Negotiating the Australian Senate

Published: Aug 15 , 2016
Author: Keith Stacey

 

The election has come and gone leaving the nation in a state of exhaustion and confusion. It is rare when the person who lost the election then proceeds to do a victory lap. The winner has been described as “the dog that has finally caught the car after many years of pursuit and is not quite sure what to do with it”.

However, politics is the art of the possible and the government will need to play the hand it has been dealt skillfully. There is where their negotiating skills will be at a premium. Count Otto von Bismarck defined the possible as the attainable – the art of the next best. Scotwork would label this a compromise - where both parties give up ground and accept the next best. A skilled negotiator may find themselves achieving all that they desire if they are first prepared to understand what the other party wants. This is best illustrated in the Senate where the number of independents has increased. The government will have to negotiate with Senators who have totally different agendas. Two examples will illustrate the problem faced, but also propose some opportunities this government may have in order to advance its agenda.

The first is the passage of the ABCC legislation that was the reason for the double dissolution in the first place. Senator Lambie has previously voted “no” on this legislation. The importance of a “no” is to understand what the “no” actually represents. Is it a “no” on principle or is there another reason behind it? In Senator Lambie’s case, her stated reason was that the legislation was too narrow and that a wider body to investigate corruption, a national ICAC, should be established. The obvious deal would be to establish such a body with a specialist arm focused on the building industry. So, give her what she wants in return for gaining her support for your agenda.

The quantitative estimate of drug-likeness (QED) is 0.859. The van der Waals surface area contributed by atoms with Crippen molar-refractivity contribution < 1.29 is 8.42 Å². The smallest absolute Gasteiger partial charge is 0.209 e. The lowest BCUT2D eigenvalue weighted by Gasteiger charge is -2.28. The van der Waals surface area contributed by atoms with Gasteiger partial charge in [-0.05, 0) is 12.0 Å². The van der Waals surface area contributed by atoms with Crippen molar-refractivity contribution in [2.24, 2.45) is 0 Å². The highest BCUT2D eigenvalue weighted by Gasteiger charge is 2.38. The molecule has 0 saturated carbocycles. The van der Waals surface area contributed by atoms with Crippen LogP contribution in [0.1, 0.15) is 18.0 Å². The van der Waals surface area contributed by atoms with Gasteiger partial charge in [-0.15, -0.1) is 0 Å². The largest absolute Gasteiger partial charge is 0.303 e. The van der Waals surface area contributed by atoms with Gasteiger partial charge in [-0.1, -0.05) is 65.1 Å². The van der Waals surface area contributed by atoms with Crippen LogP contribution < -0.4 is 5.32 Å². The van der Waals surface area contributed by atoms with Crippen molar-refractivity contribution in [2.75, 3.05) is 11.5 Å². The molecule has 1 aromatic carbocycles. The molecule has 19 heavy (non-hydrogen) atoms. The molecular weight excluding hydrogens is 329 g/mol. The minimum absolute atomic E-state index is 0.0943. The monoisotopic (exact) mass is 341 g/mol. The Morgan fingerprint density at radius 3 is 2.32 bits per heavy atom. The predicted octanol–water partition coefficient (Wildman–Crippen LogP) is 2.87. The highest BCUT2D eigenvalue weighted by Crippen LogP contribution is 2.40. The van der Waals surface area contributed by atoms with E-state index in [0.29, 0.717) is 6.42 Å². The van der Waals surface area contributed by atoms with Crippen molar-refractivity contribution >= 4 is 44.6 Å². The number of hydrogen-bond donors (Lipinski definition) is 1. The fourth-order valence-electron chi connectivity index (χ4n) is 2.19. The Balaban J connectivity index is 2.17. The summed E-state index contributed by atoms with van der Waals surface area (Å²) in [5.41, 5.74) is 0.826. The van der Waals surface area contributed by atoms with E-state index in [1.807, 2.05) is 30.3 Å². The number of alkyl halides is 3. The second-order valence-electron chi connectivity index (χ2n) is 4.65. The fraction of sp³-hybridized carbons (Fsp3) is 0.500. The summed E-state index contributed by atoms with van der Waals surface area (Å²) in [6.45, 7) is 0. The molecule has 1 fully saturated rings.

A similar process could be used with Team Xenophon who wants Australian manufacturing jobs protected and are therefore opposed to the Free Trade Deals (FTA’s) already negotiated. The government could be innovative and propose some “nimble and agile” initiatives in the South Australian manufacturing sector in return for the support of the FTA’s. Again, both parties to an agreement can advance their full agenda without resorting to the sort of watering down of demands implicit in a compromise. Let us hope we see these skills on display in the new parliament – but they will require creative and flexibility on both sides. 

 


SHARE

Keith 432.jpg

About the author:

Keith Stacey
Keith is a Principal Consultant with Scotwork and has over 30 years experience as a business consultant, educator and trainer. He is a regular consultant to senior executives in professional practice and his principal interests in management are strategic planning, project management, client-relationship management and conflict resolution.

Read more about Keith Stacey

More posts by Keith Stacey

Latest Blog:

You Often Have More Power Than You Think

As a negotiation specialist, I’m often asked what the best course of action is when the other party has all of the power. Maybe you are dealing with an incumbent or selling to a duopoly… so it may even feel like it is true that they have ‘all of the power’. While we could talk about what you do when it is true, my experience is that people typically have a lot more power than they might realise.

Latest Tweet:

210/410
Elizabeth Street
Surry Hills
2010
Australia
02 9211 3999
info.au@scotwork.com
Follow us
cpd.png
voty2016_sign_gold.png